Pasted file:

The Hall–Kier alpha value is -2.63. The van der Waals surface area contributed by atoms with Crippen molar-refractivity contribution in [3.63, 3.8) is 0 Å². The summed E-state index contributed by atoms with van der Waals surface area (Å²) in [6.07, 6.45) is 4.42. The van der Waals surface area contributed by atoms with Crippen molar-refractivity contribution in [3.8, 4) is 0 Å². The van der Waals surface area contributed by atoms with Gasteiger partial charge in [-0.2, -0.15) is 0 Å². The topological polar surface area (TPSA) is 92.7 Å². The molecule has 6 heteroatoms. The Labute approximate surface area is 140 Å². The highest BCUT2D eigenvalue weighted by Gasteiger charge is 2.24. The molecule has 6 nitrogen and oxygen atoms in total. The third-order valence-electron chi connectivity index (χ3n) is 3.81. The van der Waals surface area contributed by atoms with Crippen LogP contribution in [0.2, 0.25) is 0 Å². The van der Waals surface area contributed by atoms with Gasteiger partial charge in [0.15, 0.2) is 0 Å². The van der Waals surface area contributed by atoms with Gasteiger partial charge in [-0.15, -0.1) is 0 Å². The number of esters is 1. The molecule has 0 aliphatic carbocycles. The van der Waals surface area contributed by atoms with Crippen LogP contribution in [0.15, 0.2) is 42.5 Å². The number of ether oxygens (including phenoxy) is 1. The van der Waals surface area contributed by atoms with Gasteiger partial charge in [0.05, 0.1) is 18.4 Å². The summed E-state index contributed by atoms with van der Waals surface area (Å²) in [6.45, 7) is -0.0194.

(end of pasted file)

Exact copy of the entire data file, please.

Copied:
The Hall–Kier alpha value is -2.63. The van der Waals surface area contributed by atoms with Crippen molar-refractivity contribution in [3.63, 3.8) is 0 Å². The summed E-state index contributed by atoms with van der Waals surface area (Å²) in [6.07, 6.45) is 4.42. The van der Waals surface area contributed by atoms with Crippen molar-refractivity contribution in [3.8, 4) is 0 Å². The van der Waals surface area contributed by atoms with Gasteiger partial charge in [-0.2, -0.15) is 0 Å². The topological polar surface area (TPSA) is 92.7 Å². The molecule has 6 heteroatoms. The Labute approximate surface area is 140 Å². The highest BCUT2D eigenvalue weighted by Gasteiger charge is 2.24. The molecule has 6 nitrogen and oxygen atoms in total. The third-order valence-electron chi connectivity index (χ3n) is 3.81. The van der Waals surface area contributed by atoms with Crippen LogP contribution in [0.2, 0.25) is 0 Å². The van der Waals surface area contributed by atoms with Gasteiger partial charge in [0.15, 0.2) is 0 Å². The van der Waals surface area contributed by atoms with Gasteiger partial charge in [-0.15, -0.1) is 0 Å². The number of esters is 1. The molecule has 0 aliphatic carbocycles. The van der Waals surface area contributed by atoms with Crippen LogP contribution in [0.15, 0.2) is 42.5 Å². The number of ether oxygens (including phenoxy) is 1. The van der Waals surface area contributed by atoms with Gasteiger partial charge in [0.05, 0.1) is 18.4 Å². The summed E-state index contributed by atoms with van der Waals surface area (Å²) in [6.45, 7) is -0.0194.